NEW YORK (AP) — A protest against embattled Yemeni President Ali Abdullah Saleh outside a luxury hotel in New York got heated Sunday when demonstrators saw him leave the building, with one charging toward him and another throwing a shoe.
"Everybody is living in fear of this guy at home, but here, he's getting good treatment!" said Yemeni immigrant Nasser Almroot, a Brooklyn grocer.
The dozen angry protesters were kept behind police barricades across the street from the Ritz-Carlton hotel, which was teeming with security guards, both inside and on the sidewalk where Saleh passed.
The 69-year-old leader is visiting the United States for medical treatment.
He exited the hotel on Central Park South on Sunday afternoon and waved and smiled sardonically toward the yelling protesters — even blowing them a kiss. Suddenly, one of them tried to charge across the street but was restrained by police, who wrestled him to the ground.
"He can't help it, the killer is here," Almroot said.
As the man bolted out, a shoe flew in Saleh's direction. Showing the sole of a shoe is an insult in Arab culture, because it is on the lowest part of the body, the foot. To hit someone with a shoe is seen as even worse.
Saleh got into his car and his motorcade left for an unknown destination.
Since he arrived in New York about a week ago, the Yemeni president has kept a low profile.
His presence, however, has been controversial.
On Sunday, the protesters hoisted placards bearing photos of Yemenis badly bloodied and brutally killed during his government's yearlong crackdown on anti-Saleh demonstrations.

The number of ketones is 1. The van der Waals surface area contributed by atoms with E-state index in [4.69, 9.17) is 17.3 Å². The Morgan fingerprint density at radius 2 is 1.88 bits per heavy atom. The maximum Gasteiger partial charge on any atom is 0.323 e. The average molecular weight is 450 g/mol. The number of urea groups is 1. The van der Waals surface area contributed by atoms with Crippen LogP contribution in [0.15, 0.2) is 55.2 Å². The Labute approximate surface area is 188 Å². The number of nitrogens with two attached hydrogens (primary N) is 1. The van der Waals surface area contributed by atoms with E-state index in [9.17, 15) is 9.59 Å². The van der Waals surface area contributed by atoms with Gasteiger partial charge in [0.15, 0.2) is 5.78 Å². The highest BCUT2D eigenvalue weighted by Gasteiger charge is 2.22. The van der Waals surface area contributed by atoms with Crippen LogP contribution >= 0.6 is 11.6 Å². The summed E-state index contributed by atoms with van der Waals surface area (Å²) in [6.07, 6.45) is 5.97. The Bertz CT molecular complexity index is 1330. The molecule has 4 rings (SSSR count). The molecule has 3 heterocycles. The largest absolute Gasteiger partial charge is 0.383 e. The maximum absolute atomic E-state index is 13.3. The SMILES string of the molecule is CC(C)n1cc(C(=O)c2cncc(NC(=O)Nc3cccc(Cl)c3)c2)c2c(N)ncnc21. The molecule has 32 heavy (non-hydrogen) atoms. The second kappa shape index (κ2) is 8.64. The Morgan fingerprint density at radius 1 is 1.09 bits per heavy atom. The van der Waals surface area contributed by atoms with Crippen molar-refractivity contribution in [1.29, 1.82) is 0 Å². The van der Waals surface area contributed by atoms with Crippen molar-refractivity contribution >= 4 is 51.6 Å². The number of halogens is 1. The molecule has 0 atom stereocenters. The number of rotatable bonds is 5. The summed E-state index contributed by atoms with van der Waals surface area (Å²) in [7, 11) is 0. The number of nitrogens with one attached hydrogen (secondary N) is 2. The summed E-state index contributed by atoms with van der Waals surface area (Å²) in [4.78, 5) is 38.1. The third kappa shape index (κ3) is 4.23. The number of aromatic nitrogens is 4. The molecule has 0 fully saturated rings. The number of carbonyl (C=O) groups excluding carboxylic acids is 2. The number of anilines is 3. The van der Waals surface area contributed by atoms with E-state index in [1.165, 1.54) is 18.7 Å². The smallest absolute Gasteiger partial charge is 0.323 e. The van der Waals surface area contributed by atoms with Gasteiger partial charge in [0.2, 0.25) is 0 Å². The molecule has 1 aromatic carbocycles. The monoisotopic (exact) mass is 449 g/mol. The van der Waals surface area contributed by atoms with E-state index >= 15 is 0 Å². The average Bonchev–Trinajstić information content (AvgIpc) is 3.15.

Saleh signed a deal in November to transfer power to his vice president in exchange for immunity from prosecution.
An election is scheduled for Feb. 21 to select his successor in a nation mired in poverty and divided among powerful tribes and political factions.
While Saleh has been an anti-terrorism ally of Washington, the United States has not officially welcomed a leader accused of killing hundreds of people during an uprising against his 33-year rule.
Saleh traveled to the United States with permission for a private visit.
In June, he was badly injured in an attack on his presidential palace — an assassination attempt after which he spent months in Saudi Arabia being treated for massive burns from the explosion that ripped through his palace mosque as he prayed.
A world-renowned burn center is in Manhattan, at the NewYork-Presbyterian Hospital/Weill Cornell Medical Center. Hospital officials have not confirmed whether Saleh was a patient there.